Finally the museums were open and I got to spend my day as I pleased. I chose to go the MMK Museum for the The Divine Comedy exhibition and was not disappointed by anything that I saw.
This piece is by Bili Bidjocka and called Graces & Intentions & Graces. You can see pencils hanging from the painting where you can write your own message and I wrote Carpe Diem as I thought it was the perfect thing to say! The piece is based on the proverb: “The road to hell is paved with good intentions.”
These pieces are by Kendell Geers and called Ligne de Fuite. The pieces are a meditation on violence and poetry, the struggle between creation and destruction, and the fragile balance between flesh and the spirit. The artists says, ” I dedicate my exhibition to everybody who still believes and will never abandon hope.”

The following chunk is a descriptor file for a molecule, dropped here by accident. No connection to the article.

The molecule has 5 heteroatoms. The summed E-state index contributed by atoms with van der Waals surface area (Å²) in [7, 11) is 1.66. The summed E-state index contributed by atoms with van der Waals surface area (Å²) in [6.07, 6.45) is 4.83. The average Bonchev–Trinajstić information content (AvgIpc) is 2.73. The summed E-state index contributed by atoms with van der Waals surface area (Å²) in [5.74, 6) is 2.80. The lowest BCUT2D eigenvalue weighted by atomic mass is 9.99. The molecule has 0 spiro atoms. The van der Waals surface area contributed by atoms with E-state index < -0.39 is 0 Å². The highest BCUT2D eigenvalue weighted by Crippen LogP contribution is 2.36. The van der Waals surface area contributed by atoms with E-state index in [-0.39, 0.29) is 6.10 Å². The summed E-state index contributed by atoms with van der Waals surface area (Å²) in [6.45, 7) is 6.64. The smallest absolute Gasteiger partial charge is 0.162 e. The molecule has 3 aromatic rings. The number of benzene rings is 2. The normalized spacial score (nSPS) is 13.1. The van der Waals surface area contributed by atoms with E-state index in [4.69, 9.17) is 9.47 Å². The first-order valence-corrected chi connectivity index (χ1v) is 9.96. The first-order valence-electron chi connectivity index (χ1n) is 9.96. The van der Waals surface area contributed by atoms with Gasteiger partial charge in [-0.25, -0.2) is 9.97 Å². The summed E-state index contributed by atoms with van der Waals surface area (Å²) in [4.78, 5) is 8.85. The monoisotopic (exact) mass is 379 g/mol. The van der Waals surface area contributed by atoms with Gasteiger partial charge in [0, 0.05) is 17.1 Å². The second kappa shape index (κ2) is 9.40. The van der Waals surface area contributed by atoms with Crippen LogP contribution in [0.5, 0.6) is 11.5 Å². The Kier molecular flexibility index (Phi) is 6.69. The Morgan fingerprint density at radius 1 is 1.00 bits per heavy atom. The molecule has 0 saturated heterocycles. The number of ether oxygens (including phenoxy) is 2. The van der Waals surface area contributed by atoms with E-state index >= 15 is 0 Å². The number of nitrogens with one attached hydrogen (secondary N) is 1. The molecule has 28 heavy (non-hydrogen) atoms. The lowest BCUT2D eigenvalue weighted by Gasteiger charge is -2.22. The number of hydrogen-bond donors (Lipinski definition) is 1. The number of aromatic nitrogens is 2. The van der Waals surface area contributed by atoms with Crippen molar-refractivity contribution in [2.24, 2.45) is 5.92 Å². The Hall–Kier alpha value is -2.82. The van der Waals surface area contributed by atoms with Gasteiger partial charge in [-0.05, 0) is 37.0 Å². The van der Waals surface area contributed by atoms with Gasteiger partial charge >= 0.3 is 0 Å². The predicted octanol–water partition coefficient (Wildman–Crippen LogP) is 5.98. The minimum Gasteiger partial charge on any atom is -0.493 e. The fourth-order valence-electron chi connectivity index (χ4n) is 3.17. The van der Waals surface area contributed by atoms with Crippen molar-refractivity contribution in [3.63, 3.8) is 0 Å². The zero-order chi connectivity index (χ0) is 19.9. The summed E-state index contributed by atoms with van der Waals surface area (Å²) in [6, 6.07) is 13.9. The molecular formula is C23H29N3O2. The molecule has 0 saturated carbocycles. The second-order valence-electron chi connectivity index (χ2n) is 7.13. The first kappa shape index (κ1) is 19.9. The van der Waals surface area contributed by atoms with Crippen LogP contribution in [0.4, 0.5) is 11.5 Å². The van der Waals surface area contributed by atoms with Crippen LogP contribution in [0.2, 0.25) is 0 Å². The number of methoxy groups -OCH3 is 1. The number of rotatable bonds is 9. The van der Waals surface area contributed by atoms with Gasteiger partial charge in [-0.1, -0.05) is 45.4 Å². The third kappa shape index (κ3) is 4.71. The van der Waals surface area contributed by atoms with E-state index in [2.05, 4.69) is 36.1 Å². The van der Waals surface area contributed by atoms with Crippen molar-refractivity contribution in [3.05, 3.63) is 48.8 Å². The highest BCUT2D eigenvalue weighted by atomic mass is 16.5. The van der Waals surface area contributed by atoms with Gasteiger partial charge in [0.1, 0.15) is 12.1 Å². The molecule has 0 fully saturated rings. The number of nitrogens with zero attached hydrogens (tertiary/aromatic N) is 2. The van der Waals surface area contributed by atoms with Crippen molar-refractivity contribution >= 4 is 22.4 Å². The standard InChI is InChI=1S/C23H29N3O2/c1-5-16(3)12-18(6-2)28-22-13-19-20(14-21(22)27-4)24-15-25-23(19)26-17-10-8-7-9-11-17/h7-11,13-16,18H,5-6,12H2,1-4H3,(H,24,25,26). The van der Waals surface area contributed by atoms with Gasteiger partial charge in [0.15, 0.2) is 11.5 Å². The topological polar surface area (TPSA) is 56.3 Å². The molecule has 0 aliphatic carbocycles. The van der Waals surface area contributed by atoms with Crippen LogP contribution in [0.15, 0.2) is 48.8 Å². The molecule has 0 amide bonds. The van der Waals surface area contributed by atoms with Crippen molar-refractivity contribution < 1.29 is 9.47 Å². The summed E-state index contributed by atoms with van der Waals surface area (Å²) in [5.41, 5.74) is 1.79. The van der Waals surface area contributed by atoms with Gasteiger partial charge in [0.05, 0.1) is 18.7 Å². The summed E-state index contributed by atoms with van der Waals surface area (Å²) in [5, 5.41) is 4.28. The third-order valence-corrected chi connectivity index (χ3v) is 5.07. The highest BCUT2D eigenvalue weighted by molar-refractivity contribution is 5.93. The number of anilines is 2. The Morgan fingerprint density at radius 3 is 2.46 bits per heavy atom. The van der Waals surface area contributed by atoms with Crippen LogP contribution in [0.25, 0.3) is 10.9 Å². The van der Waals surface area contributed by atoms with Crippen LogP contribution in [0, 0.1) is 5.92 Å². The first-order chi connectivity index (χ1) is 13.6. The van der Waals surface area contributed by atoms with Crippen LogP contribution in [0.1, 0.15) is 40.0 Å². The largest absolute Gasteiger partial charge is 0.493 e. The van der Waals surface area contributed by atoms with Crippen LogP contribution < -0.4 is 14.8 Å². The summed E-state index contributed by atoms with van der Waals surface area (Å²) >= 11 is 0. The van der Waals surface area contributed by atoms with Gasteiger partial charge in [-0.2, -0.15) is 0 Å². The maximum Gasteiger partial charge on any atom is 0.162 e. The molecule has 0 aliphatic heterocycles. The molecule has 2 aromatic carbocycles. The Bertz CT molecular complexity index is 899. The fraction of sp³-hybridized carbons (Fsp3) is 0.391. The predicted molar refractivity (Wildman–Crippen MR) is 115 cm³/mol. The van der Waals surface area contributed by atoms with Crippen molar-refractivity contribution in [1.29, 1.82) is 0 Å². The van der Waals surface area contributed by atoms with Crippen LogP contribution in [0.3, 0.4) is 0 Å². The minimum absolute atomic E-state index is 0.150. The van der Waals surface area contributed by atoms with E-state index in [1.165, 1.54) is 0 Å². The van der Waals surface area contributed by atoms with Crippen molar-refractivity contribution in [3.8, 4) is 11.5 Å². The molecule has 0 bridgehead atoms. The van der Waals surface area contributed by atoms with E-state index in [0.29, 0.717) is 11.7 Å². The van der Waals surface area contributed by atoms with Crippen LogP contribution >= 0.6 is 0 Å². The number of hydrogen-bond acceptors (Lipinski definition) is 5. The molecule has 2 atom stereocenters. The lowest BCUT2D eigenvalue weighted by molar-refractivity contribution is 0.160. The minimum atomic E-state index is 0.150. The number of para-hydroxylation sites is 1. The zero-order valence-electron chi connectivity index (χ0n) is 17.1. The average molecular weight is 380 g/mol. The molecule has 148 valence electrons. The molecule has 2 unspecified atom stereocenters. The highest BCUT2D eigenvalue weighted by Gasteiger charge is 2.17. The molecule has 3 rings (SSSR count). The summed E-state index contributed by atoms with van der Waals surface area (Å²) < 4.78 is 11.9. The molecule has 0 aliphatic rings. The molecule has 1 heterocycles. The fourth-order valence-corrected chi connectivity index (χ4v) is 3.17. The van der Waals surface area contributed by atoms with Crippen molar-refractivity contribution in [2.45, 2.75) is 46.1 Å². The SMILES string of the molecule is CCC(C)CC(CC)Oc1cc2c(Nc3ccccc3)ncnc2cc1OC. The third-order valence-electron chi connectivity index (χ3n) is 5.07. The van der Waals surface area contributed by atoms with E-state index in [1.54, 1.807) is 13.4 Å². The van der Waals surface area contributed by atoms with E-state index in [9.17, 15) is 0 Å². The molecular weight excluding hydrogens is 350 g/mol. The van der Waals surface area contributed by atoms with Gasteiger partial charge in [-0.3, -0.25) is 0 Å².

This piece is by Julie Mehrtu and called In Fragment. This piece is inspired by the cityscape of Berlin.
This piece is by Wangechi Mutu and called Metha. This piece is for the 1994 Rwanda massacre and the tables are used to signify the tables where the bodies were stacked. The bowls filled with milk and wine are direct references to the beginning and end of life, thus serving homage to the people killed.
Another piece I loved was a soundscape called The Dream by Frances Goodman. It was about a 10 minute piece of women speaking about the pressure society has put on them in regards to marriage. Some of the quotes that stuck out were:
“Marriage is an element of conquering.”
“Marriage has an element of pity.”
“How do you know what forever is?”
“I feel like I’m getting older; I feel like I’m reaching my expiry date.”
Quite a few women touched on the difference of the question at 25 versus 30. I guess one would say that I related to this piece.